The tourist market, marked by the green and white striped awnings above the stalls in the green open area just to the right of the port, is a good place to start shopping for souvenirs. This is a market, so bartering is expected. There’s also the local fruit and vegetable market further down the road on the right, where as well as produce, they sell some local hand made sarongs, shirts and skirts, as well as trinkets. There are a few small boutique style shops scattered about the town too for some handmade crafts, jewelry and souvenirs. I would recommend starting at either of the markets for their good choice and usually better price points (if you barter).
As far as I know, no visas are needed for any nationality to enter American Samoa.
Food and drink
Being a small fishing place, seafood is common. Plantains and chicken are other mainstays. Fresh fish is available in almost every food outlet, and chickens from the hills are cooked and available in all small eateries. There is more international fare at Sadie’s by the Sea, and you can get some sushi in town at the small sushi joint, .
I haven’t seen much in the way of places to stay around Pago Pago, but I guess the most popular place would be the former Intercontinental Pago Pago complex, which is now Sadie’s by the Sea.
American Samoa is a very Christian country, and the amount of churches for the size of the island’s population is impressive. Sundays are a big thing, with everyone attending church at a late morning or late afternoon sermon, where a meal always follows with everyone together. After the service, the whole congregation will eat together in tents put up outside the church if there isn’t enough space inside and everyone brings some food towards the feast of lunch of dinner. In this manner, all Christian festivals and celebrations like Easter and Christmas are celebrated vigorously.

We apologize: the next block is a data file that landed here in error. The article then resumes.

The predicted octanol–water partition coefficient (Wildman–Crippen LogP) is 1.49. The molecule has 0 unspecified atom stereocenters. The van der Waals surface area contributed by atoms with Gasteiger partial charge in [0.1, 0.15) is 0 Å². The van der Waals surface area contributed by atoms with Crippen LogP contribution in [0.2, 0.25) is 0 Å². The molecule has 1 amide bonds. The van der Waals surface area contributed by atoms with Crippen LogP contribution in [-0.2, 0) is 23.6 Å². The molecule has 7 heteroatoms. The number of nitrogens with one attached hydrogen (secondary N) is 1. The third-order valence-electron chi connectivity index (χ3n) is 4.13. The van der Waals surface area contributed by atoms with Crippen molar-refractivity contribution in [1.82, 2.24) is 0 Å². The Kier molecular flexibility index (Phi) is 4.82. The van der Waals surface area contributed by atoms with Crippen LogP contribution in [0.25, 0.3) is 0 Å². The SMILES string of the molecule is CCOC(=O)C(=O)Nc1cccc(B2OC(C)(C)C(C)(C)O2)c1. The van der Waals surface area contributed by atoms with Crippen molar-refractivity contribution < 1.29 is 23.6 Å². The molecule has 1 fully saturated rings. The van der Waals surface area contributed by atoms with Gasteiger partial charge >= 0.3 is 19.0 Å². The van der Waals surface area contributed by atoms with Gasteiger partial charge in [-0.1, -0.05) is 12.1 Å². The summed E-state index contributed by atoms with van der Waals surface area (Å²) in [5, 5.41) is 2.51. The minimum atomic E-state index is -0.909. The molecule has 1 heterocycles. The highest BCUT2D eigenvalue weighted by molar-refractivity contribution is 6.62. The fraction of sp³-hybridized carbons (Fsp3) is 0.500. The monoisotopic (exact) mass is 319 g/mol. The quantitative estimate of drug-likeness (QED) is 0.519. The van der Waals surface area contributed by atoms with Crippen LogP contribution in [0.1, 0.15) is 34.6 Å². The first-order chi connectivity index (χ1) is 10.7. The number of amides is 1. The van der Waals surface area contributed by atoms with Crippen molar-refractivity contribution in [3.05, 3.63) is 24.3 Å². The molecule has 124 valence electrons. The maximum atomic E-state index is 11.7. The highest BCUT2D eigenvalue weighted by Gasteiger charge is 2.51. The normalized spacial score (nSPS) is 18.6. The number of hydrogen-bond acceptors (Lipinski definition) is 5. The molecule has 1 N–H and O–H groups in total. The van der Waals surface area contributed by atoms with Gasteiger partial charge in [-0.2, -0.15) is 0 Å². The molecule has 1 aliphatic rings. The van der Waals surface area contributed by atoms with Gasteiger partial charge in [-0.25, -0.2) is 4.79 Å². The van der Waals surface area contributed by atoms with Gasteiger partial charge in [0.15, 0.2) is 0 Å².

My Favourite & Least Favourite Thing About American Samoa
The beaches are very white and pretty. The churches are very welcoming for strangers to come in and watch on a Sunday service.
Some local businesses have let the reputation of the place down by being quite sneaky and greedy with how they do business and trying to squeeze tourists a but too much with prices ridiculously high above the regular cost to locals for the same thing. There isn’t that much to do for tourists in American Samoa at the moment, so being crafty and overcharging in this way is a real put off. I know many crewmembers who, after their first venture out here and experience of this, didn’t bother going out again in port there.
Local Customs/Etiquette to be aware of
The island is very Christian so don’t be blasphemous in public here, or wear overly revealing clothes, especially on a Sunday, as it will offend locals. Ask for the price of everything before committing to anything. If it is for transport, check what the cost will get you, if it includes the return fare, or if you have to pay extra entrance fees to where you’re going. If it is for Wi-Fi, check that it works in front of the person you buy it from before ordering food/drinks in a place if your main intention is for the Internet.